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Most Spoken Languages in the World

The most spoken languages in the world include English, Mandarin, Hindi, Spanish, French, and Arabic. Farther down the list of most-spoken languages, you find languages like Russian and Bengali.

Keep in mind that you can define “most spoken” in several ways. You can rank languages based on the number of countries that list the language as an official language. You can count how many people speak a language as their first language. However, the most common way to rank languages is based on the number of total speakers of that language. 

Of course, these counts may fluctuate daily based on factors like population growth or decline, or language students like you learning a new language! 

One of the best places to find accurate data about modern languages is Ethnologue, which provides up-to-date info on a number of total speakers of global languages. 

Keep reading to discover the 35 most spoken languages in the world!

35 Most Spoken Languages in the World

This list ranks the most-spoken language based on the total number of speakers globally. 

1. English

Total Speakers: 1.452 billion

Official Language: 67 countries

The global population has reached 7.88 billion in 2023, meaning that one in every four people in the world speaks English. The dark secret of this powerhouse language is that it owes much of its dominance to a long history of colonization by English-speaking nations.

English has its roots in Romance languages like French as well as Germanic languages, originating in the Germanic tribes who invaded Britain in the 5th century.

The College of English Language notes that the English language includes over a million words, with roughly 4,000 new words added annually.

2. Mandarin

Total Speakers: 1.118 billion

Official Language: 3 countries

Mandarin Chinese comes in a close second as one of the most spoken languages in the world. China’s vast population of 1.45 billion people actually speaks a number of languages, several of which you will find later in this list. But Mandarin Chinese is the official language of the nation, and of Taiwan and Singapore.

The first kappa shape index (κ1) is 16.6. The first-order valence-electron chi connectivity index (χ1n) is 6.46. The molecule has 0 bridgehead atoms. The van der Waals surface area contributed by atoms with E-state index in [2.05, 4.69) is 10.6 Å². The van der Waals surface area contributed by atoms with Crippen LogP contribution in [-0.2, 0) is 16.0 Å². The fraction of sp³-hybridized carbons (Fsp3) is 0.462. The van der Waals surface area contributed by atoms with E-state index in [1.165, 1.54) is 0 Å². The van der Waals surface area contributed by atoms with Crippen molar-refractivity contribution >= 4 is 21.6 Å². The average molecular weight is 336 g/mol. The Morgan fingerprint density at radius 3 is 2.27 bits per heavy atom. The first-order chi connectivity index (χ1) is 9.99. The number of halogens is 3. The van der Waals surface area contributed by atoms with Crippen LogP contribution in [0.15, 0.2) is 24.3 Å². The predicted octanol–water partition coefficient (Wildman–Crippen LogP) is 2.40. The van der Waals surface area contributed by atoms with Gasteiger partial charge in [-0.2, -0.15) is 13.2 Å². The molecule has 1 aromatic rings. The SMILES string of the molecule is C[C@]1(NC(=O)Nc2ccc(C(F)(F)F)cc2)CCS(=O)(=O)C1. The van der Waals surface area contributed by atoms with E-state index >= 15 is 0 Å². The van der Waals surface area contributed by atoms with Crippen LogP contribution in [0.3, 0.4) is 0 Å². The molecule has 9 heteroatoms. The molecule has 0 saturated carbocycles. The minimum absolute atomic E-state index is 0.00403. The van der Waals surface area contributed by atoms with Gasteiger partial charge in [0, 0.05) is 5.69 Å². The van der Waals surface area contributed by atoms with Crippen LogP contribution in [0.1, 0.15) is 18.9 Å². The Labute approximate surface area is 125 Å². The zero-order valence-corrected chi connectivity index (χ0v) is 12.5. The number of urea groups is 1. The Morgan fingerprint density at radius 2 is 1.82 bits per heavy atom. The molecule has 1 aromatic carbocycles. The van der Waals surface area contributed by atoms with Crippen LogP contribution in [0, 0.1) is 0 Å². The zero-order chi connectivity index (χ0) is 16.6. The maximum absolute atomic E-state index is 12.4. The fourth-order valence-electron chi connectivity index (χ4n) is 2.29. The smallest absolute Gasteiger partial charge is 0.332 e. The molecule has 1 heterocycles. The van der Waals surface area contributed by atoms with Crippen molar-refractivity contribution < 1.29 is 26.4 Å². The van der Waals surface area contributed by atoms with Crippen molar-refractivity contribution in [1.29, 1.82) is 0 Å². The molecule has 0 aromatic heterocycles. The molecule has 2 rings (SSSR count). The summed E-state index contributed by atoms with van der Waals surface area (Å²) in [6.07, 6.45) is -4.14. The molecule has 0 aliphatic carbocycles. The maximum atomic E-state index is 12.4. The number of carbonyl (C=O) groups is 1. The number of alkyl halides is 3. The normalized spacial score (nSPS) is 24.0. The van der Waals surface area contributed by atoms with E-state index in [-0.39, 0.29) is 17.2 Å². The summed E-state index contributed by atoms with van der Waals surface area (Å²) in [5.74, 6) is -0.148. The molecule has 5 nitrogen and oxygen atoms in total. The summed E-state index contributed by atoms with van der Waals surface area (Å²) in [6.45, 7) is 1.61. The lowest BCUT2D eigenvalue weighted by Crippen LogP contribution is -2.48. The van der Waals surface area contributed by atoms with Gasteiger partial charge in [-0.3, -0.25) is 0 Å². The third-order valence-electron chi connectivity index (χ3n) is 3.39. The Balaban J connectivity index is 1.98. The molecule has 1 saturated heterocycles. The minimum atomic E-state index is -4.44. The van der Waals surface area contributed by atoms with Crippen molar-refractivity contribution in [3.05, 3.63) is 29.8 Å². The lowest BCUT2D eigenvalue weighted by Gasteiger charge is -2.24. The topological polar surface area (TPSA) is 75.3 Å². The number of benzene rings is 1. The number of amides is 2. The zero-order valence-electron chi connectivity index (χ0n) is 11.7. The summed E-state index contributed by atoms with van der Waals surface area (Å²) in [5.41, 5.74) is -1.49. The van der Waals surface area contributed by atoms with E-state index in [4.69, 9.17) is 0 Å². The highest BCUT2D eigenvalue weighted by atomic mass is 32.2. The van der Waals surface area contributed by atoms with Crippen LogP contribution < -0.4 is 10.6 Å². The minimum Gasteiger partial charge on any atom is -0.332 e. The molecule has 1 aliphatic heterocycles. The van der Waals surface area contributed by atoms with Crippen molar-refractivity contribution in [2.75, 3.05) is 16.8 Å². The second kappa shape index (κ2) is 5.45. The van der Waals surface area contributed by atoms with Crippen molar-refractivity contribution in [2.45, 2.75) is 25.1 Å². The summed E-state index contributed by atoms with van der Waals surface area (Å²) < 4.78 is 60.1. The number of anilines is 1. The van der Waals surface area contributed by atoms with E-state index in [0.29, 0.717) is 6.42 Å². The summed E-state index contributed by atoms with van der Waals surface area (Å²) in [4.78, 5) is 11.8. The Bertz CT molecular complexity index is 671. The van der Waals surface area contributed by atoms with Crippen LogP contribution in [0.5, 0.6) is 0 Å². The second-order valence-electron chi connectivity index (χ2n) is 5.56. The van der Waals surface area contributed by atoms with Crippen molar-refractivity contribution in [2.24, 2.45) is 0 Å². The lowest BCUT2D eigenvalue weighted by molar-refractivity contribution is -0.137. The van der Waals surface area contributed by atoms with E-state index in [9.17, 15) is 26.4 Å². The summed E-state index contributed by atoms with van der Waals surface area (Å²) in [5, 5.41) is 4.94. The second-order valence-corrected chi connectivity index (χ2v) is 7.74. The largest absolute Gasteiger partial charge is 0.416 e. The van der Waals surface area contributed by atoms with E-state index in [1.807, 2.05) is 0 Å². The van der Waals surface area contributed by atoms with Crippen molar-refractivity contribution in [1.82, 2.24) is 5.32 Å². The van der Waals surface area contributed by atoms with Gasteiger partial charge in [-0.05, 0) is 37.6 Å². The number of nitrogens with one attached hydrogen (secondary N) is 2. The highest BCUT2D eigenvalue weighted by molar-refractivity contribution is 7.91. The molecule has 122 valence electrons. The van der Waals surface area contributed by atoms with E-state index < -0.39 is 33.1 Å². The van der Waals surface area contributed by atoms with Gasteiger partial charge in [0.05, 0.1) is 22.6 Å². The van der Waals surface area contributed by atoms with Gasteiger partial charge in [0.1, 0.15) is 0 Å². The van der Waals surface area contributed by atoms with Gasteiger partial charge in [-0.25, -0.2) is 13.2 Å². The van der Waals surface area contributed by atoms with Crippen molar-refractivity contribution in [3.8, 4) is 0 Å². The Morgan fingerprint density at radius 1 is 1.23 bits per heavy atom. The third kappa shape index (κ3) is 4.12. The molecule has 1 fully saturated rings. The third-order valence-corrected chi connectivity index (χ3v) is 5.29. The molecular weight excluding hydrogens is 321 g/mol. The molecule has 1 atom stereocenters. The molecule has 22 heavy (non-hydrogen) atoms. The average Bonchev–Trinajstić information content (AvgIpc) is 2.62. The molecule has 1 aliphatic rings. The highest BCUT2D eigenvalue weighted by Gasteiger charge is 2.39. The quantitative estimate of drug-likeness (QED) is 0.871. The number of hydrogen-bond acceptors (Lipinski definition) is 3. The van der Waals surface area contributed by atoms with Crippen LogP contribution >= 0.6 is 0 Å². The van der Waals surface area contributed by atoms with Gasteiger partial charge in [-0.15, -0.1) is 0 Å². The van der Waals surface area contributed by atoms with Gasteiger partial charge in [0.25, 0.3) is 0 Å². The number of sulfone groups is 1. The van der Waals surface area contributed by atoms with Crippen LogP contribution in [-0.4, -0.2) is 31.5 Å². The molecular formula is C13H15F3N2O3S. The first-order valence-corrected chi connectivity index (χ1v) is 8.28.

Mandarin uses a writing system called Hanzi, in which every character represents a word. It is also a tonal language, meaning that speaking a word with a different pitch can change its meaning.

3. Hindi

Total speakers: 602.2 million

Official language: 1

India’s 1.42 billion people speak over 20 different languages, but Hindi serves as one of the official languages of the nation. Many native speakers also live in the United Arab Emirates, Fiji, Nepal, and South Africa, among others. 

Yale University explains that Hindi and Urdu (one of the second-most spoken languages in India) share a lot of grammar, but Urdu uses many words drawn from Arabic, while Hindi vocabulary evolved primarily from Sanskrit.

4. Spanish

Total speakers: 548.3 million

Official language: 20 countries

While only about 6% of the world’s population speaks Spanish, it is the official language of 20 different countries, including Spain, Peru, and Mexico. Spanish is also one of the official languages of Puerto Rico, and over 40 million people in the United States speak Spanish.

Of course, just like with English, the main reason Spanish has such a global reach is because of colonization. The Library of Congress explains how colonization shaped the spread of the Spanish language here.

One of the most popular dialects of Spanish is called Castellano, or Castilian Spanish.

5. French

Total speakers: 274.1 million

Official language: 29 countries

If you want a career in international politics or simply want to travel the globe, you can’t go wrong learning French! French is the official language of both the UN and the EU. It is also the official language of 29 countries including France, Haiti, Belgium, and Monaco, among others.

As a romance language with its roots in Latin, French also shares many words with languages like Spanish, Portuguese, and English. This makes it easier to learn for a native English speaker.

All languages evolve over time, but French stays more stable than some because it is protected by the Académie Francaise, which strives to maintain the beauty of the language.

6. Standard/Classic Arabic

Total speakers: 274 million

Official language: 26 countries